AstaDev (talk · contribs · deleted contribs · logs · edit filter log · block user · block log). I don't know where else to go. This user is maliciously vandalizing everything. Help! Just A Regular New Yorker (talk) 00:06, 21 February 2018 (UTC)[reply]

Nevermind. Kalki saved the day. Just A Regular New Yorker (talk) 00:08, 21 February 2018 (UTC)[reply]

Hoaxes? edit

The Adventures of Rugrats & Rolie Polie Olie and Penn Jillette tells Angelica Pickles - A Custom Adventure with Rugrats & Rolie Polie Olie: are they real? There are no sources online. --Superchilum (talk) 08:34, 22 February 2018 (UTC)[reply]

These are the closest things that I found [3] - [4] Just A Regular New Yorker (talk) 17:39, 23 February 2018 (UTC)[reply]
In this case, both articles on Wikia are on test or parody wikis. Probable hoax then. hiàn 04:14, 25 February 2018 (UTC)[reply]

Editing News #1—2018 edit

20:56, 2 March 2018 (UTC)

Not appearing to be linked with Wikidata edit

Hi all. When I encountered the article Eden ahbez, I found that it appeared to not be linked with Wikidata - the "Wikidata item" tool didn't appear and it didn't appear on the Wikidata item user script I was using. I had previously purged the page several times and cleared my cache, to no avail. Any thoughts? hiàn 03:59, 3 March 2018 (UTC)[reply]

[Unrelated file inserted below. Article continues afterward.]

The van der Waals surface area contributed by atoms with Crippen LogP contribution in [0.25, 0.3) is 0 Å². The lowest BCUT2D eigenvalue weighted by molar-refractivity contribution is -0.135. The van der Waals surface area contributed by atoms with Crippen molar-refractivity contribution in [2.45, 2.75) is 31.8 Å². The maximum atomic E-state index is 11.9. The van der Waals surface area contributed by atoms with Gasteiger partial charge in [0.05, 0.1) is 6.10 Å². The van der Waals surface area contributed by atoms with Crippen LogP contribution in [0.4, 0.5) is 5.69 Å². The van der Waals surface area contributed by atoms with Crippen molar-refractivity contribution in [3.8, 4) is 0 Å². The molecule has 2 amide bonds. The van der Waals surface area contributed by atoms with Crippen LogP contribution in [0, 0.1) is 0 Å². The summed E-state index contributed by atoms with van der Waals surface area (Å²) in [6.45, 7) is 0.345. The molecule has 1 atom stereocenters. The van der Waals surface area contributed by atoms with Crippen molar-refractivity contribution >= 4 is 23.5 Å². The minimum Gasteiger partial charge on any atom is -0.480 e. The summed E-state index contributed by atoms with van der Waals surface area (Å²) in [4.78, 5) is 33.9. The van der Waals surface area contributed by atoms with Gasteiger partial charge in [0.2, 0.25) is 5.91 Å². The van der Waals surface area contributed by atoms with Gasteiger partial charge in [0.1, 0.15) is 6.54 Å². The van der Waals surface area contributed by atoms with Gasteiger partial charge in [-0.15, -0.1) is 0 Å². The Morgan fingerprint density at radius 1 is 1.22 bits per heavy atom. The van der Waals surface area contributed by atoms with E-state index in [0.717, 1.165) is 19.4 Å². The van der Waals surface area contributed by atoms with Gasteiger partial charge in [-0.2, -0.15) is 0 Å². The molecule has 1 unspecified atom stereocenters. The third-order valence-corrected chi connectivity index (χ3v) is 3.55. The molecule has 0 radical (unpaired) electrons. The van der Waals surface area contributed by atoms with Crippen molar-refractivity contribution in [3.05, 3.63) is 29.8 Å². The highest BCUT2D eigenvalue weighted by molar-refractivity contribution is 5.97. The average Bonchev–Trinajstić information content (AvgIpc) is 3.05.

Proposal for rapid cleanup of theme pages edit

Dear fellow editors, in reviewing the theme pages created by User:Nvvchar, I am finding that many of the articles contain

  • Quotations only incidentally related to the article topic
  • Quotations sourced from collections of quotations
  • Quotations from non-notable sources
  • Formatting that is not compliant with Wikiquote standards (and not consistent)
  • Numerous typographical errors

I have been flagging the pages with the Theme-cleanup template. My review of these pages is very disheartening, as the cleanup operation seems like it will take several months of full time work to complete. I am concerned that leaving all these pages in the state they are in creates a negative impression about the quality of the Wikiquote site, and would like to proceed with cleanup. As a solution, I would like to propose a rapid cleanup process:

  • quotations that are are clearly notable, correctly formatted and relevant are retained on the page
  • all other quotations are moved to the talk page for later review and correction.

Let me know what you think.

Thanks and best regards, Peter1c (talk) 19:11, 6 March 2018 (UTC)[reply]